12. H. Bagger-Jorgensen, L. Coppola, K. Thuresson, U. Olsson and K. Mortensen, “Phase Behavior, Microstructure, and Dynamics in a Nonionic Microemulsion on Addition of Hydrophobically End-Capped Poly (Ethylene Oxide),” Langmuir, Vol. 13, No. 16, 1997, pp. 4204-4218. doi:10.1021/la962054l
  13. M. Zackrisson, R. Andersson and J. Bergenholtz, “Depletion Interactions in Model Microemulsions,” Langmuir, Vol. 20, No. 8, 2004, pp. 3080-3089. doi:10.1021/la036132y
  14. M. Amirkhani, S. Volden, K. Zhu, W. R. Glomm and B. Nystrm, “Adsorption of Cellulose Derivatives on Flat Gold surfaces and on spherical gold particles” Journal of Colloid and Interface Science, Vol. 328, No. 1, 2008, pp. 20-28. doi:10.1021/la036132y
  15. M. Amirkhani, G. Gorinia and D. Leporinia, “Second Harmonic Generation Studies of Intrinsic and Extrinsic Relaxation Dynamics in Poly (Methy1 Methacrylate),” Journal of Non-Crystalline Solids, Vol. 355, No. 34-36, 2009, pp. 1707-1712. doi:10.1021/la036132y
  16. E. Y. Sheu, S. Chen, J. S. Huang and J. C. Sung, “Nonexponential Relaxations in Dense Microemulsion near the Glasslike Transition,” Physical Review A, Vol. 39, No. 11, 1989, pp. 5867-5876. doi:10.1103/PhysRevA.39.5867
  17. J. Appell, G. Porte and E. Buhler “Self-Diffusion and Collective Diffusion of Charged Colloids Studied by Dynamic Light Scattering,” Journal of Physical Chemistry B, Vol. 109, No. 27, 2005, p. 13186. doi:10.1021/jp051016k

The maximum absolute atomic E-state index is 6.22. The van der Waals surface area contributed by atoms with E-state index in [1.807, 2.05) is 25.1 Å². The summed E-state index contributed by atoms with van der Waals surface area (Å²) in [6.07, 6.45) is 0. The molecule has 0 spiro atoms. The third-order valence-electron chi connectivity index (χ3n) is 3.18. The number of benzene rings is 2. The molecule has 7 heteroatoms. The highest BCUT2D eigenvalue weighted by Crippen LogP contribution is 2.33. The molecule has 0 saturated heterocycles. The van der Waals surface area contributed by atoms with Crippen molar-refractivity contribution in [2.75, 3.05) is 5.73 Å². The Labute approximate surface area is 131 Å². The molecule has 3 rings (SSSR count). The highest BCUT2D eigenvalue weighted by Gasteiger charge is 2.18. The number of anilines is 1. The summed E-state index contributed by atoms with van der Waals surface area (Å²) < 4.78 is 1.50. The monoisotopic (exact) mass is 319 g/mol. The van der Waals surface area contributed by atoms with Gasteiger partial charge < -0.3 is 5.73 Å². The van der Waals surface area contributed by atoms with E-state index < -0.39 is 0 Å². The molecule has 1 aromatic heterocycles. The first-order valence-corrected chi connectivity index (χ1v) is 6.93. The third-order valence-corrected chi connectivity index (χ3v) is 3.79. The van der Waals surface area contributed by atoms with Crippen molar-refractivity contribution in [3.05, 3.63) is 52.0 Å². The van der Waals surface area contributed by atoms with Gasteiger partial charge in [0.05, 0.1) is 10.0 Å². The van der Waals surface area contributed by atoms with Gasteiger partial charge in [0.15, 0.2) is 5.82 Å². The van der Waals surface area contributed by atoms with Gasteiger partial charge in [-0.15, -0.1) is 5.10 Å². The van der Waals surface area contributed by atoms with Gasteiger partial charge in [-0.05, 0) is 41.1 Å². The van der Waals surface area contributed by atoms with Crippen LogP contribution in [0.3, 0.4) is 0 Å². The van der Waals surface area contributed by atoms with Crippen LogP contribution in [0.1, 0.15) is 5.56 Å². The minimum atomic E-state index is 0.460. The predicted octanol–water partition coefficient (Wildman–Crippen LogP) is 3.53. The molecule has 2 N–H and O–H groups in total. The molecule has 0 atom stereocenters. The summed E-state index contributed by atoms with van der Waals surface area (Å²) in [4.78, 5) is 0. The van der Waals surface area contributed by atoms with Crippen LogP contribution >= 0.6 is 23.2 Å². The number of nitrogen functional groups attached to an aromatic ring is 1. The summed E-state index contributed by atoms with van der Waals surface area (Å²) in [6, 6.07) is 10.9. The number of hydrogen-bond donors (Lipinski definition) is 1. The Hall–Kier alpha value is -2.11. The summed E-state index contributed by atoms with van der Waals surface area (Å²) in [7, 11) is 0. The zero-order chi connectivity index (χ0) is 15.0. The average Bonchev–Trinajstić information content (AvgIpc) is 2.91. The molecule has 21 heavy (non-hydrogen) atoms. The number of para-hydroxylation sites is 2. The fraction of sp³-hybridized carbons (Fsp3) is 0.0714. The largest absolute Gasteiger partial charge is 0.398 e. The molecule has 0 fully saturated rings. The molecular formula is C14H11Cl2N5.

18. I. Lynch and L. Piculell, “Size, Concentration, and Solvency Effects on the Viscosifying Behavior of PEO-PSPEO Triblock Copolymers in AOT Oil-Continuous Microemulsions,” Journal of Physical Chemistry B, Vol. 108, No. 22, 2004, pp. 7515-7522. doi:10.1021/jp049147t
  19. C. Van den Broeck, F. Lostak and H. N. W. Lekkerkerker, “The Effect of Direct Interactions on Brownian Diffusion,” Journal of Chemical Physics, Vol. 74, No. 3, 1981, pp. 2006-2010. doi:10.1063/1.441244
  20. A. Shukla, H. Graener and R. H. H. Neubert, “Observation of Two Diffusive Relaxation Modes in Microemulsions by Dynamic Light Scattering,” Langmuir, Vol. 20, No. 20, 2004, pp. 8526-8530. doi:10.1021/la048883l
  21. G. Fritz and O. Glatter, “Structure and Interaction in Dense Colloidal Systems: Evaluation of Scattering Data by the Generalized Indirect Fourier Transformation Method,” Journal of Physics: Condensed Matter, Vol. 18, No. 36, 2006, pp. S2403-S2419. doi:10.1088/0953-8984/18/36/S14
  22. J. Brunner-Popela and O. Glatter, “Small-Angle Scattering of Interacting Particles. I. Basic Principles of a Global Evaluation Technique,” Journal of Applied Crystallography, Vol. 30, No. 4, 1997, pp. 431-442. doi:10.1021/jp811482w
  23. O. Glatter, “A New Method for the Evaluation of Small- Angle Scattering Data,” Journal of Applied Crystallography, Vol. 10, No. 5, 1977, pp. 415-421. doi:10.1107/S0021889877013879
  24. O. Glatter, “Comparison of Two Different Methods for Direct Structure Analysis from Small-Angle Scattering Data,” Journal of Applied Crystallography, Vol. 21, No. 6, 1988, pp. 886-890. doi:10.1107/S0021889877013879
  25. T. Kuhl, Y. Guo, J. L. Alderfer, A. Berman, D. Leckband, J. Israelachvili and S.W. Hui, “Direct Measurement of Polyethylene Glycol Induced Depletion Attraction between Lipid Bilayers,” Langmuir, Vol. 12, No. 12, 1996, pp. 3003-3014. doi:10.1021/la950802l